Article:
In the movie Educating Rita, a naive, honest, forthright young woman is educated to the point that she has a more erudite and polished way of expressing herself and appreciating literature, but she loses her purity and appealing freshness and vitality. When we meet her, she expresses herself in a unique voice and discovers the world of classical literature and poetry with wonder and describes it in her assignments in a very raw, vital, visceral and personal way.
Her instructor, played by Michael Caine, informs her that this is a very unique and interesting frame of reference, but it will cause the examiner to fail her. So instead, she learns the canned criticisms and pedantic responses to the technical aspects of meter and literary allusions and iambs and assonance and other tropes. She is successful in pleasing the examiners, but loses the heart and soul of her love for literature.
This is the danger to Sarah Palin as a candidate, that the political handlers will suck everything that is good and decent and appealing right out of her, and mold her into another slick, glib, talking-points spouting, mealy-mouthed automaton, just like the rest of the Washington crowd.
And why? For one reason: so she will be acceptable to her examiners, the liberal media, who will never embrace her anyway.
Full transcript of Charlie Gibsons interview with Gov. Sarah Palin of Alaska. Mark Levin has it posted on his website with the parts that were left out through “Decieptive Editing”. Reading it made my blood boil.
If she goes on to a long career and two terms as VP then two as president, the media will never love her, no matter how polished and smooth she gets at evading or obfuscating just like Joe Biden does so well. So why give up that fresh, honest appeal?
Ed Morrisey worries about a cult of celebrity rising up around Sarah Palin. That risk doesn’t bother me as much because of the short time until the election.
The press isn’t done with the initial attacks on Palin yet, it will take weeks for that scenario to play out, the lull when they perhaps start moving on to the stories that are somewhat positive (since they will have exhausted the negative, and new narratives and stories are what drives them even more than the essential urge to destroy Republicans) and by the time the election rolls around they will not have time to tear her back down.
In fact, the overbearing and hysterical attacks on her so far have pretty much inoculated her from any press attack at all. The danger to Palin, as I see it, is not negative stories, a gaffe or a scandal, but becoming just another packaged candidate, a ticky tacky box in the row of modern-day politicians, mouthing platitudes and meaningless drivel instead of speaking honestly and forthrightly.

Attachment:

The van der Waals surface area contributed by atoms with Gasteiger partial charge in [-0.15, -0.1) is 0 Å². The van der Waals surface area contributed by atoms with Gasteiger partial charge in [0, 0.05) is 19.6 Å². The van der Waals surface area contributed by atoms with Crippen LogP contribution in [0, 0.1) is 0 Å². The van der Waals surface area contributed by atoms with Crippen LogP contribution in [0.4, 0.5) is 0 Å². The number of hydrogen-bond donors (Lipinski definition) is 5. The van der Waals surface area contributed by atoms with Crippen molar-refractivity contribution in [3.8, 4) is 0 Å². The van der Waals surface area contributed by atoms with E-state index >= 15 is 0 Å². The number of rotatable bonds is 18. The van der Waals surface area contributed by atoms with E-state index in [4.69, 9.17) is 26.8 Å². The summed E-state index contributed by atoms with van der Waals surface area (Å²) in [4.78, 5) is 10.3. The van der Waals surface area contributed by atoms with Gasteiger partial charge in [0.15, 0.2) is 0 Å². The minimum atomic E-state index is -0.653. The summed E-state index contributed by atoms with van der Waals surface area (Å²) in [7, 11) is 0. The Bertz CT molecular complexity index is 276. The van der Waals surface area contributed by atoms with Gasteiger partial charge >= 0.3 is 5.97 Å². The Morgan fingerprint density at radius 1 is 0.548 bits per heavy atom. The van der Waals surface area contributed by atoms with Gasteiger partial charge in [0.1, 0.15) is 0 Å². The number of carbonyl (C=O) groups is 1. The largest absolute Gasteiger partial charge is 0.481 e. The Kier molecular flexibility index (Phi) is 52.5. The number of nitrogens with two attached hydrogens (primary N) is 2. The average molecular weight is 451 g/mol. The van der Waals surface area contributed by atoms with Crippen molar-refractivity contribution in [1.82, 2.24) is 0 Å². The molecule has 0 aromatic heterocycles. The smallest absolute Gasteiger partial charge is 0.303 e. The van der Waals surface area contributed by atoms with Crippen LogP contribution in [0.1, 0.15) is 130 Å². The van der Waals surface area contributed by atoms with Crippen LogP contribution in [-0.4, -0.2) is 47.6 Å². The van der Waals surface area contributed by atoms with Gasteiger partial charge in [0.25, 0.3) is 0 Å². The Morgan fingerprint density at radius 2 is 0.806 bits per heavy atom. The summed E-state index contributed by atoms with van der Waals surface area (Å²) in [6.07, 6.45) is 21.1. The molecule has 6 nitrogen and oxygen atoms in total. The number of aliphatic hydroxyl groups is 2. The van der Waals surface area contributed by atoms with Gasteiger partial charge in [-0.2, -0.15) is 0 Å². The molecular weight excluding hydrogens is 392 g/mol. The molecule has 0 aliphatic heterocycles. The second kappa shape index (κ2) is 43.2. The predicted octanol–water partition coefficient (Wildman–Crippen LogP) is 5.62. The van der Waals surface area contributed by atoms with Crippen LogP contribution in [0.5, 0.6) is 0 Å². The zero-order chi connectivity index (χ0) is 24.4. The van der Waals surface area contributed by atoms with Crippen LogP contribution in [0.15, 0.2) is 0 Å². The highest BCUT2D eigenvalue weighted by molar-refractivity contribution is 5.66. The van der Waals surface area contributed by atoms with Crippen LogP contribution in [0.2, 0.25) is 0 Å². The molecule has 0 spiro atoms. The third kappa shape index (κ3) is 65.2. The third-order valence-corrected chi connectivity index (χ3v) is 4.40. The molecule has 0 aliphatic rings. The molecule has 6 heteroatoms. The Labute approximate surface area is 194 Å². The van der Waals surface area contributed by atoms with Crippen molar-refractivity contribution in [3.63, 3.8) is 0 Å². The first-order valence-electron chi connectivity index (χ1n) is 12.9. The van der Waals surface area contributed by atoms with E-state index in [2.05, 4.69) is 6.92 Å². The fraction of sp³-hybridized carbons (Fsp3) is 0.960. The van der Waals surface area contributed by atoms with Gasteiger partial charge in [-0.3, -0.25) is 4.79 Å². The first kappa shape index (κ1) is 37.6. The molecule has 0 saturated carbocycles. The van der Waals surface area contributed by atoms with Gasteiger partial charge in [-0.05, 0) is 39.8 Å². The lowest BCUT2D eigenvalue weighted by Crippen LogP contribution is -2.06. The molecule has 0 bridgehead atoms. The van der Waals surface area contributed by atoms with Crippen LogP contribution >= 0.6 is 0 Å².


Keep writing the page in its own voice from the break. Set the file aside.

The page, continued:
My theory on how the media does a disservice to liberals is this: the media will tolerate less from Republicans than the public will, and it will tolerate more from Democrats than the public will: thus, John McCain knows to distance himself from James Dobson, even though he is not a member of Dobson’s congregation, yet Obama did not discard Rev. Wright, not at the launch of his candidacy, nor even after the first big blow-up: it took the American public’s ire to cause him to jettison the old man as damage control, because the press never would have attacked him for it.
This is how Democrats lose elections. The press should have pounded John Kerry about the Winter Soldier problems at the outset, as they surely would have any Republican who had an analogous problem. The pounded President Bush over tiny matters regarding his TANG duty, but left Kerry alone for huge matters regarding his Vietnam duty.
This finally had the effect that if the press had, after the Dan Rather Memogate fiasco, come up with valid reasons to condemn Bush, no one would have listened. This is what is going to happen with Palin: the press is at a point now where they could come up with a valid scandal and no one will listen, because they have pounded false and tiny stories so hard the public is inured.
However, they have ignored the William Ayres story so assiduously that if evidence comes out that Obama was a close confidant, the Republicans can present it as a fresh and very compelling story that will resonate with the public and damage Obama.
This is how the press errs when it tries to influence elections.
Ross Douthat also worries that McCain’s team, in over polishing Gov. Sarah Palin, which smooth out the roughness and make her into a modern-day, slick politician, which is more acceptable to our media vultures but which destroys her essential honesty and appeal.